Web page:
Iron Age construction. It has been suggested that the Triple Dyke and Shrub
End Dyke were built soon after the invasion of AD 43 to secure a line between
the River Colne and existing dyke to the south of Dugard Avenue (Kidman's
Dyke) and thereby protect the western side of a temporary military encampment
located around the freshwater springs at Lexden. The disparity of design
between the Triple Dyke and Shrub End Dyke to the south is not fully
understood. The process of triplification may have been left unfinished when
the army relocated to the legionary fortress (now beneath Colchester town
centre), or perhaps the length of Triple Dyke simply reflected the maximum
extent of the temporary encampment.

All fences, fence posts and notice boards are excluded from the
scheduling, although the ground beneath these features is included.

The site of the monument is shown on the attached map extract.

Source: Historic England

Reasons for Scheduling

The Latin term `oppidum' usually refers to a town, although in the context
of the Roman invasions of Britain, its use in the writings of Julius
Caesar and Suetonius encompassed a wider range of fortified settlements
and native strongholds. In archaeological terminology `territorial oppida'
is used to describe a settlement phenomenon of the later Iron Age - areas
of farmsteads, field systems and nucleated settlements of various kinds
covering wide areas bounded by substantial earthworks. Such sites are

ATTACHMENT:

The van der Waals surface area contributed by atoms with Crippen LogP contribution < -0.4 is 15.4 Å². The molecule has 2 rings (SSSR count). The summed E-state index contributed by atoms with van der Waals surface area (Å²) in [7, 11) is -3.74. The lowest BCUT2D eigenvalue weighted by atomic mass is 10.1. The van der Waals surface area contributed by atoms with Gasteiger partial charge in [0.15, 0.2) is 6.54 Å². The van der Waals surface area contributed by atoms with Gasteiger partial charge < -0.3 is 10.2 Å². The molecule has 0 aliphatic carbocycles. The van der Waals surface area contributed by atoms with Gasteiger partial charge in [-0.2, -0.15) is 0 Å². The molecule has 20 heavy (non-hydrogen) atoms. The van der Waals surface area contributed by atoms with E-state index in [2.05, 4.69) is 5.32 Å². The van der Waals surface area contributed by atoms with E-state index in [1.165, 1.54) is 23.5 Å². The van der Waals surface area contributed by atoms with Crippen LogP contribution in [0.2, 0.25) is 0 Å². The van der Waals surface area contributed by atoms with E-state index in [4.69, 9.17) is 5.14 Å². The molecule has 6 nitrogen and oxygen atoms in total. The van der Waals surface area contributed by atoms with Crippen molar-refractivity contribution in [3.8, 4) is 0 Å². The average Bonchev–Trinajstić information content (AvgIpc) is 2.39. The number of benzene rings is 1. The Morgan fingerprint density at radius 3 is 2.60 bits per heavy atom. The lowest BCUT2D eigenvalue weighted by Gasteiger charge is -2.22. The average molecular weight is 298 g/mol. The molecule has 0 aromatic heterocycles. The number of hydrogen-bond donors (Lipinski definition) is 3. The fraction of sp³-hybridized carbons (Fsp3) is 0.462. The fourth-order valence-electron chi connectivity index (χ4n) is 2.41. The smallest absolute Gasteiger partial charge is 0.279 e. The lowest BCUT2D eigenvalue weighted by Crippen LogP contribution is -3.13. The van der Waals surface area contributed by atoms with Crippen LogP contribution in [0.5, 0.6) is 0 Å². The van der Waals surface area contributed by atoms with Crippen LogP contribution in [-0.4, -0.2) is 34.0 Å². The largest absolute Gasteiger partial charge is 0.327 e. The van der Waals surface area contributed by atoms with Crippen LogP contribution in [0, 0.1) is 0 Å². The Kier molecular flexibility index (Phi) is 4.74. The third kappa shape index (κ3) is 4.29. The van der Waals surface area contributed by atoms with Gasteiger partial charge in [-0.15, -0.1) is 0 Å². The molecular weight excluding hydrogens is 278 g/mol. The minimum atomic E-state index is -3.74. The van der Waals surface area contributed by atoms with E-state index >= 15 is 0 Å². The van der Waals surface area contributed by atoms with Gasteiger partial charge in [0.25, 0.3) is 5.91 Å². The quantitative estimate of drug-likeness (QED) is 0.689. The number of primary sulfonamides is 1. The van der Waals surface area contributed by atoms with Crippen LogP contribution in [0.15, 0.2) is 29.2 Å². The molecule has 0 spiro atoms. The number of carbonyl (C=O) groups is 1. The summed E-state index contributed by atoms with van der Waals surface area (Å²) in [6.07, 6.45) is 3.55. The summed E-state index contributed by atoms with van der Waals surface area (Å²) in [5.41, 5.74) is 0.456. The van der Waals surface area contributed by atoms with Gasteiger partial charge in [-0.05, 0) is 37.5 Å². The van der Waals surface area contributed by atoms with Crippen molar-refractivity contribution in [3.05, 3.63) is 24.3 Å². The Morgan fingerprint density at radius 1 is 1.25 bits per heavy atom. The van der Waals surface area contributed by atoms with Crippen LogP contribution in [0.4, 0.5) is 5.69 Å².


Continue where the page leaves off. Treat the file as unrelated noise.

considered to have been tribal capitals or focal places for communities
between the 1st century BC and the 1st century AD, serving as centres of
trade, manufacture and social prominence. Only a handful of sites in
England have been identified under this term (principally Colchester,
Bagendon, Silchester, St Albans, Chichester, Grims Ditch and Stanwick),
all of which lie in southern, central and western parts of the country.
They all share the common characteristic of boundaries defined by massive
linear banks and ditches, sometimes intermittent and positioned to include
natural barriers such as rivers and marshes. The enclosed areas vary from
between 30 sq km and 90 sq km, some marked out by curvilinear boundaries,
others by more rectilinear patterns. Activities within the enclosed areas
may vary considerably and, given that Iron Age society in southern England
was not homogeneous, there is no reason to suppose that all territorial
oppida exhibited the same status or served identical purposes. In addition
to farmsteads, areas of nucleated settlement and related field systems,
other known features of the enclosures include storage pits and wells,
areas set aside for burials (sometimes extremely elaborate), temple
complexes and areas of pottery manufacture, metal working and the minting
of coins. Some, particularly those positioned in coastal or estuarine
locations, provide evidence of widespread trade in the form of imported
goods, notably Gallo-Belgic pottery, from the continental mainland and the
western Roman Empire.
Territorial oppida reflect the development of complex social organisation and
increased permanence of settlement in the late Iron Age. They also provide
some of the most valuable evidence for the impact of Roman conquest and
government on native society. Given the rarity of this settlement form and its
importance for our understanding of the period, all territorial oppida are